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After thugs brutally assaulted Crown Heights community activist Yossy Hershkop two weeks ago, on Wednesday, July 13, in front of his five-year-old son, Yossy has been waiting to see the first glimmer of justice. There have been no results, though, despite a video of the assailants and their vehicle. Frustrated with a system that seems to have ground to a standstill, if it ever moved at all, Yosef voiced his frustration today on Twitter.

Geoffrey Davis, the Founder of James E. Davis Stop Violence Foundation and author of the popular children’s book Love Yourself, Love Each Other, spoke with Yid Info about his own frustration with the lack of an arrest.

“It is one hundred percent unacceptable!” he told Yid Info. “We have to change the narrative. A human being was brutally assaulted, and the criminals need to be arrested and convicted so a young man can get the justice he deserves. Every elected should support and surround Yossy and his child and wife. This hasn’t happened, and that itself is a crime.

“And once there is an arrest, we have to stay active. We can’t get lazy. The community needs to get involved and push the District Attorney’s office and make sure to get a conviction. After an event like this, step one is to support the victim. The second step is to get an arrest. The third step is to go to arraignment and make sure the criminals are arraigned and with bail. Fourth is to stay on top of the district attorney to ensure they get a conviction.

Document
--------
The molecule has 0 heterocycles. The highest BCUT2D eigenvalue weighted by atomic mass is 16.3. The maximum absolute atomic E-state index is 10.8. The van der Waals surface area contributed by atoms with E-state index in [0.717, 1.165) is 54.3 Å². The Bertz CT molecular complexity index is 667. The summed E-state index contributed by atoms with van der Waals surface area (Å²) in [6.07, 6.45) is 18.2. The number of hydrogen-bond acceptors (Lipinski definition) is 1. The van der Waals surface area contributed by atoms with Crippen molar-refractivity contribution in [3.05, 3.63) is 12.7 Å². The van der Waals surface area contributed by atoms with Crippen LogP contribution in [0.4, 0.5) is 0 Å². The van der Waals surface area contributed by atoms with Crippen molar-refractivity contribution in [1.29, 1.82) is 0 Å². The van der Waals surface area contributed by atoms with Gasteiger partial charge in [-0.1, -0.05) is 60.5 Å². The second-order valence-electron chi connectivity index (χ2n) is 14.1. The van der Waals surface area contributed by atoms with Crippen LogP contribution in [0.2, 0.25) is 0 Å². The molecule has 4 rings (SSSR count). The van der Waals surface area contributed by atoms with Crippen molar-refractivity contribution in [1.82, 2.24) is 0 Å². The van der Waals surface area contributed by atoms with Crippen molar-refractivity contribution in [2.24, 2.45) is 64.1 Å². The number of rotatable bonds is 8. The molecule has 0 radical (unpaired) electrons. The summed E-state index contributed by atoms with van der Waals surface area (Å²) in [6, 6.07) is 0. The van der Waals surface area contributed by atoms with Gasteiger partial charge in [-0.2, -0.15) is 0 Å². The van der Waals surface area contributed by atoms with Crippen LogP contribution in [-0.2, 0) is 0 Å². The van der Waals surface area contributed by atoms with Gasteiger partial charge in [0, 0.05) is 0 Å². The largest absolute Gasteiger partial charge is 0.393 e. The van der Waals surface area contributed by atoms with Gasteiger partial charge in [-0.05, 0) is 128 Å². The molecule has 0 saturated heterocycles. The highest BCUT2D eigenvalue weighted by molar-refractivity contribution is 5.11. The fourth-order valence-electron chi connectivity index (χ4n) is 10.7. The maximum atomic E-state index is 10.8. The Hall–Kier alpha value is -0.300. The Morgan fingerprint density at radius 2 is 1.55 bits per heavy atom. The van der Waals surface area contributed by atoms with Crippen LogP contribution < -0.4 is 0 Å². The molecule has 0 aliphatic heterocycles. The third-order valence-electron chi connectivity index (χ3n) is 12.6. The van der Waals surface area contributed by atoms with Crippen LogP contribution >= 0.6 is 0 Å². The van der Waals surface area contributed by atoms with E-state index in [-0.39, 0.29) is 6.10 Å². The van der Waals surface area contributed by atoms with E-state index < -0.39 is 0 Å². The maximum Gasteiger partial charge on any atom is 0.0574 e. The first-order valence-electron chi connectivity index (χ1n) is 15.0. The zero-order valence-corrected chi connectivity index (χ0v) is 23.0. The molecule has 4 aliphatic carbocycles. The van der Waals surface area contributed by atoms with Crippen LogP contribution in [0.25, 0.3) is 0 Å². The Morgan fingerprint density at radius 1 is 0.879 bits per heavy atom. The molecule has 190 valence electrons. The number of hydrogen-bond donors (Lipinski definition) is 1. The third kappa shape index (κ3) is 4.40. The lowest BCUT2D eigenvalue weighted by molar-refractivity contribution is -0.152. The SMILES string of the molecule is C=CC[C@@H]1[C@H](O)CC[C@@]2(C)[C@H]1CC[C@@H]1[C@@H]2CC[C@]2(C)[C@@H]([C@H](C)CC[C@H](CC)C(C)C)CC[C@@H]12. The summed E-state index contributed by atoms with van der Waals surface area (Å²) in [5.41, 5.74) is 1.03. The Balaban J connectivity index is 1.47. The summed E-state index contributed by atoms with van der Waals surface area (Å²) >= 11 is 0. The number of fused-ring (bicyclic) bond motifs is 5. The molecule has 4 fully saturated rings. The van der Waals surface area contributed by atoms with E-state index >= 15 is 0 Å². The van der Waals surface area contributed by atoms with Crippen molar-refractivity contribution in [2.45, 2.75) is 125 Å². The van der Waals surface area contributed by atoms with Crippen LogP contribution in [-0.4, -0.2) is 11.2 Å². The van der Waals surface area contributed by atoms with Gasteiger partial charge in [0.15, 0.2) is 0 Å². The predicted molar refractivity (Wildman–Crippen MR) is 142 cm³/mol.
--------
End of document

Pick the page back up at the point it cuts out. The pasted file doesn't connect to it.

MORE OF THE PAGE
“The court and the police work for us. We have become too nice and forgiving. If people are let go under the DA’s watch, we need to remember that he’s an elected official, and if he doesn’t work for us, we let the community know, and we vote him out. We have to change the narrative and get involved.”

Davis spends time with Yaakov Behrman – walking the streets of Crown Heights together, working to change the narrative.

“They call us the Odd Couple,” Davis says. “Crown Heights is a big community of almost 200,000 people. These small steps are doing good, yet there are always knuckleheads. We have to work to get justice because the system is backward and pro-criminal, which means we have to work ten times as hard to change the narrative, but otherwise, we let hate win. We have to continue to work and teach children not to grow up in that way.”

Davis went on to say he has invited Yossy’s five-year-old son to come with him to a baseball game in Coney Island in August.

“You have to change the narrative in his life too,” Davis says. “Otherwise, he’ll only remember that black people attacked his father. I’m bringing black kids too, and we’re all going to watch a baseball game together in Coney Island.”

In the meantime, Yossy continues to wait for justice to begin to be served and for a small step in the right direction to be taken towards eradicating fear in young and old alike in Crown Heights and beyond.

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Avrumy Schwartz

Author Avrumy Schwartz

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